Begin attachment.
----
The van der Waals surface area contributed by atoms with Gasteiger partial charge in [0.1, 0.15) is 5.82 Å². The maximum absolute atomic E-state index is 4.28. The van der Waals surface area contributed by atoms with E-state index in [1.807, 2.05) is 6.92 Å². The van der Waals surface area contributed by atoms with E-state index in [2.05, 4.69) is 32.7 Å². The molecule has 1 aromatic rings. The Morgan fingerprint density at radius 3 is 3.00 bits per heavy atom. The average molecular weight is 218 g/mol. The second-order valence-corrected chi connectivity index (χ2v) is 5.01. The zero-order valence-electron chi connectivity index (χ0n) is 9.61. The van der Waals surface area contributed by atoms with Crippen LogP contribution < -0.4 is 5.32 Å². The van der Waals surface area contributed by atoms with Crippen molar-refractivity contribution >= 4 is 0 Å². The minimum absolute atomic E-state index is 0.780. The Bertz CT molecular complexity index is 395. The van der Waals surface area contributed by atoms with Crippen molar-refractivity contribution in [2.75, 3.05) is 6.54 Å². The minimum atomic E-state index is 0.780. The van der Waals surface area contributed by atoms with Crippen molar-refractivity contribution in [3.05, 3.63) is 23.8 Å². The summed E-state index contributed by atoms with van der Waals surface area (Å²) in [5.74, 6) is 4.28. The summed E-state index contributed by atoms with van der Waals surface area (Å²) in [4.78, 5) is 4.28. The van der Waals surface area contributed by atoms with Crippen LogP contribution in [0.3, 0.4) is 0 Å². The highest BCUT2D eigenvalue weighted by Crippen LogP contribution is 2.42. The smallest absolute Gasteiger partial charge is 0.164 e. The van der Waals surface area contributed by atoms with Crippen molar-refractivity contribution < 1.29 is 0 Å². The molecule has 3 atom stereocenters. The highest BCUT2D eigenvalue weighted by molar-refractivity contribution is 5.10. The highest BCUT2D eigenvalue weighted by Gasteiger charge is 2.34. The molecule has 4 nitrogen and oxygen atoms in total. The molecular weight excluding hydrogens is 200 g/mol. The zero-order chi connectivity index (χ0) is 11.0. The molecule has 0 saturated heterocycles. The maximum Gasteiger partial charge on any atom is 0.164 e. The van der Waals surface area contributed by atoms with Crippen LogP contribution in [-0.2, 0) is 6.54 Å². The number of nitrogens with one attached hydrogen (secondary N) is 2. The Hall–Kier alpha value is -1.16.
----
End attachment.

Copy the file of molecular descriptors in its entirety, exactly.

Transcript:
The van der Waals surface area contributed by atoms with Gasteiger partial charge in [0.1, 0.15) is 5.82 Å². The maximum absolute atomic E-state index is 4.28. The van der Waals surface area contributed by atoms with E-state index in [1.807, 2.05) is 6.92 Å². The van der Waals surface area contributed by atoms with E-state index in [2.05, 4.69) is 32.7 Å². The molecule has 1 aromatic rings. The Morgan fingerprint density at radius 3 is 3.00 bits per heavy atom. The average molecular weight is 218 g/mol. The second-order valence-corrected chi connectivity index (χ2v) is 5.01. The zero-order valence-electron chi connectivity index (χ0n) is 9.61. The van der Waals surface area contributed by atoms with Crippen LogP contribution < -0.4 is 5.32 Å². The van der Waals surface area contributed by atoms with Crippen molar-refractivity contribution >= 4 is 0 Å². The minimum absolute atomic E-state index is 0.780. The Bertz CT molecular complexity index is 395. The van der Waals surface area contributed by atoms with Crippen molar-refractivity contribution in [2.75, 3.05) is 6.54 Å². The minimum atomic E-state index is 0.780. The van der Waals surface area contributed by atoms with Crippen molar-refractivity contribution in [3.05, 3.63) is 23.8 Å². The summed E-state index contributed by atoms with van der Waals surface area (Å²) in [5.74, 6) is 4.28. The summed E-state index contributed by atoms with van der Waals surface area (Å²) in [4.78, 5) is 4.28. The van der Waals surface area contributed by atoms with Crippen LogP contribution in [0.3, 0.4) is 0 Å². The highest BCUT2D eigenvalue weighted by Crippen LogP contribution is 2.42. The smallest absolute Gasteiger partial charge is 0.164 e. The van der Waals surface area contributed by atoms with Crippen molar-refractivity contribution < 1.29 is 0 Å². The molecule has 3 atom stereocenters. The highest BCUT2D eigenvalue weighted by molar-refractivity contribution is 5.10. The highest BCUT2D eigenvalue weighted by Gasteiger charge is 2.34. The molecule has 4 nitrogen and oxygen atoms in total. The molecular weight excluding hydrogens is 200 g/mol. The zero-order chi connectivity index (χ0) is 11.0. The molecule has 0 saturated heterocycles. The maximum Gasteiger partial charge on any atom is 0.164 e. The van der Waals surface area contributed by atoms with Crippen LogP contribution in [-0.2, 0) is 6.54 Å². The number of nitrogens with one attached hydrogen (secondary N) is 2. The Hall–Kier alpha value is -1.16.